Xenoport's Horizant gets new marketing approval

Xenoport and GlaxoSmithKline say FDA approves Horizant as a treatment for post-shingles pain

Associated Press

NEW YORK (AP) -- Xenoport Inc. and GlaxoSmithKline PLC said Thursday they received an additional marketing approval for their drug Horizant.

The companies said the Food and Drug Administration approved Horizant as a treatment for nerve pain that follows shingles, a viral infection related to chicken pox. Xenoport and GlaxoSmithKline said around 1 million cases of shingles, or herpes zoster, are diagnosed in the U.S. each year and about 10 percent of patients later develop nerve pain. The condition is called postherpetic neuralgia.

Xenoport is based in Santa Clara, Calif., and it said it will receive a $10 million payment from GlaxoSmithKline upon the first commercial sale of Horizant as a treatment for postherpetic neuralgia. The FDA approved Horizant in April 2011 as a treatment for restless legs syndrome, and it is Xenoport's only approved drug.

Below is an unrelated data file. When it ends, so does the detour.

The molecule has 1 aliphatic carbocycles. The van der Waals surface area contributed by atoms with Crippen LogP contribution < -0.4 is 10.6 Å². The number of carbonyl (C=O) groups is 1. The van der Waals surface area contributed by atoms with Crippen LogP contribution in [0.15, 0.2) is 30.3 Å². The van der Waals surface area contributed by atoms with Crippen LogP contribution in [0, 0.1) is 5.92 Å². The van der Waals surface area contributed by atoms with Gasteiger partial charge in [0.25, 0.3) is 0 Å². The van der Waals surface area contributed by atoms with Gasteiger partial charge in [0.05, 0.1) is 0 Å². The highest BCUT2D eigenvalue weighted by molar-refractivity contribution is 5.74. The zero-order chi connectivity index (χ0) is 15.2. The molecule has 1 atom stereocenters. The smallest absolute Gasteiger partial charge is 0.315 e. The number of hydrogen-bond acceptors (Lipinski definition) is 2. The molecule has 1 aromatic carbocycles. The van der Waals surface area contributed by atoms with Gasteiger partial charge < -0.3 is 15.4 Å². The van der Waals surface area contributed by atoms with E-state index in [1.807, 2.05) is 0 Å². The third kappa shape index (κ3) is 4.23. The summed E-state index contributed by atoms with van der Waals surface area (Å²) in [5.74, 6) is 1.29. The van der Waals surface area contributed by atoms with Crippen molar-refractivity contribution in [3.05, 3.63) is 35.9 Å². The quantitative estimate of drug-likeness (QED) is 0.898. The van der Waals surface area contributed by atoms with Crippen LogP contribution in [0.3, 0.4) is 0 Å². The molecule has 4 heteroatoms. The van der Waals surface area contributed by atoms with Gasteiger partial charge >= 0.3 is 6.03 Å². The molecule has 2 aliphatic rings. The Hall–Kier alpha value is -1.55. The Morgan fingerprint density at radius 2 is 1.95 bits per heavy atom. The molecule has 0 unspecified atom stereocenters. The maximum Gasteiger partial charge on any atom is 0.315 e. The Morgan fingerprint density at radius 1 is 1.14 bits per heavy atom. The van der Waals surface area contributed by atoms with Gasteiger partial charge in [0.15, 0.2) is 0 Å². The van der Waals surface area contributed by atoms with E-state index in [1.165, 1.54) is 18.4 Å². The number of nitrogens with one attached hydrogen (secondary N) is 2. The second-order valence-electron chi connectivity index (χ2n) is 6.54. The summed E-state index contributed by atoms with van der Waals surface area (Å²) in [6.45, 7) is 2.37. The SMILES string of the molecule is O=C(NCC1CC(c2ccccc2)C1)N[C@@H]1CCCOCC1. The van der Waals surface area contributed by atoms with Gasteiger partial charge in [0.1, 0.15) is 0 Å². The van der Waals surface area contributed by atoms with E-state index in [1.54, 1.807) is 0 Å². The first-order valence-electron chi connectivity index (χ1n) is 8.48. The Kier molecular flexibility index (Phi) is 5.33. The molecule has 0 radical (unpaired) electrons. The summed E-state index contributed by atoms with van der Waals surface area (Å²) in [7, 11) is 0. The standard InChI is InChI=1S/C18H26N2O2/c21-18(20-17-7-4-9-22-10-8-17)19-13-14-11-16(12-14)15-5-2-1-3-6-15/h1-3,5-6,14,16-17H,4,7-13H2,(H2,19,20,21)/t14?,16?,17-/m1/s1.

Side effects of Horizant in clinical trials for postherpetic neuralgia included tiredness and dizziness.

Shares of Xenoport lost 31 cents, or 5.1 percent, to $5.76 in afternoon trading. The stock has advanced 16.5 percent since May 11. Shares of GlaxoSmithKline rose 16 cents to $44.54.

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